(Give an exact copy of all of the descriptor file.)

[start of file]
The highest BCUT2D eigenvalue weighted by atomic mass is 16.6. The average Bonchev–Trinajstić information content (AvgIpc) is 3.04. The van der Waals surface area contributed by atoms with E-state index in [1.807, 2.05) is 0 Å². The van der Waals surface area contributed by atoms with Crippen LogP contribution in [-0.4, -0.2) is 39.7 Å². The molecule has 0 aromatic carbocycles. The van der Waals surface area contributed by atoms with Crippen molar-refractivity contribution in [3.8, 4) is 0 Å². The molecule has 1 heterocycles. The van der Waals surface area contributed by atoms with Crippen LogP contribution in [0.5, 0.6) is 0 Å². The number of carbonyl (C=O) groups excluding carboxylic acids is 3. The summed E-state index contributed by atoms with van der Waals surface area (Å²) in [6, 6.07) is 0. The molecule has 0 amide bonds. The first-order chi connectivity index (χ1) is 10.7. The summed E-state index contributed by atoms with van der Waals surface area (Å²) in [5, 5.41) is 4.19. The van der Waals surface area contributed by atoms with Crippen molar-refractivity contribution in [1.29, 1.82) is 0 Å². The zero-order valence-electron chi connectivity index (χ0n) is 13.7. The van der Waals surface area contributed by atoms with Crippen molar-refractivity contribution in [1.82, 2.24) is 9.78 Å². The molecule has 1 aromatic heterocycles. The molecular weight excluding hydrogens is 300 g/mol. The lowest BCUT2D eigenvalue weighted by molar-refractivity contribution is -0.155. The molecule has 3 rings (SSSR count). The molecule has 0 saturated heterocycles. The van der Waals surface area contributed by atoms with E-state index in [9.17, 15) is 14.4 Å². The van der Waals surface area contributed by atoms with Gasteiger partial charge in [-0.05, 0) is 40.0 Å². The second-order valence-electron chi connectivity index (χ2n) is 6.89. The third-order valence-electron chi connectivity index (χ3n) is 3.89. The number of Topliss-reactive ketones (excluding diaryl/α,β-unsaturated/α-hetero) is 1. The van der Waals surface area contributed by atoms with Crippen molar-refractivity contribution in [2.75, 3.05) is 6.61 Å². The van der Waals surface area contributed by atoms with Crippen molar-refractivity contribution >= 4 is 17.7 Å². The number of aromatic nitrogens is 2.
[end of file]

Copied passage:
The highest BCUT2D eigenvalue weighted by atomic mass is 16.6. The average Bonchev–Trinajstić information content (AvgIpc) is 3.04. The van der Waals surface area contributed by atoms with E-state index in [1.807, 2.05) is 0 Å². The van der Waals surface area contributed by atoms with Crippen LogP contribution in [-0.4, -0.2) is 39.7 Å². The molecule has 0 aromatic carbocycles. The van der Waals surface area contributed by atoms with Crippen molar-refractivity contribution in [3.8, 4) is 0 Å². The molecule has 1 heterocycles. The van der Waals surface area contributed by atoms with Crippen LogP contribution in [0.5, 0.6) is 0 Å². The number of carbonyl (C=O) groups excluding carboxylic acids is 3. The summed E-state index contributed by atoms with van der Waals surface area (Å²) in [6, 6.07) is 0. The molecule has 0 amide bonds. The first-order chi connectivity index (χ1) is 10.7. The summed E-state index contributed by atoms with van der Waals surface area (Å²) in [5, 5.41) is 4.19. The van der Waals surface area contributed by atoms with Crippen molar-refractivity contribution in [1.29, 1.82) is 0 Å². The zero-order valence-electron chi connectivity index (χ0n) is 13.7. The van der Waals surface area contributed by atoms with Crippen molar-refractivity contribution in [1.82, 2.24) is 9.78 Å². The molecule has 1 aromatic heterocycles. The molecular weight excluding hydrogens is 300 g/mol. The lowest BCUT2D eigenvalue weighted by molar-refractivity contribution is -0.155. The molecule has 3 rings (SSSR count). The molecule has 0 saturated heterocycles. The van der Waals surface area contributed by atoms with E-state index in [9.17, 15) is 14.4 Å². The van der Waals surface area contributed by atoms with Gasteiger partial charge in [-0.05, 0) is 40.0 Å². The second-order valence-electron chi connectivity index (χ2n) is 6.89. The third-order valence-electron chi connectivity index (χ3n) is 3.89. The number of Topliss-reactive ketones (excluding diaryl/α,β-unsaturated/α-hetero) is 1. The van der Waals surface area contributed by atoms with Crippen molar-refractivity contribution in [2.75, 3.05) is 6.61 Å². The van der Waals surface area contributed by atoms with Crippen molar-refractivity contribution >= 4 is 17.7 Å². The number of aromatic nitrogens is 2.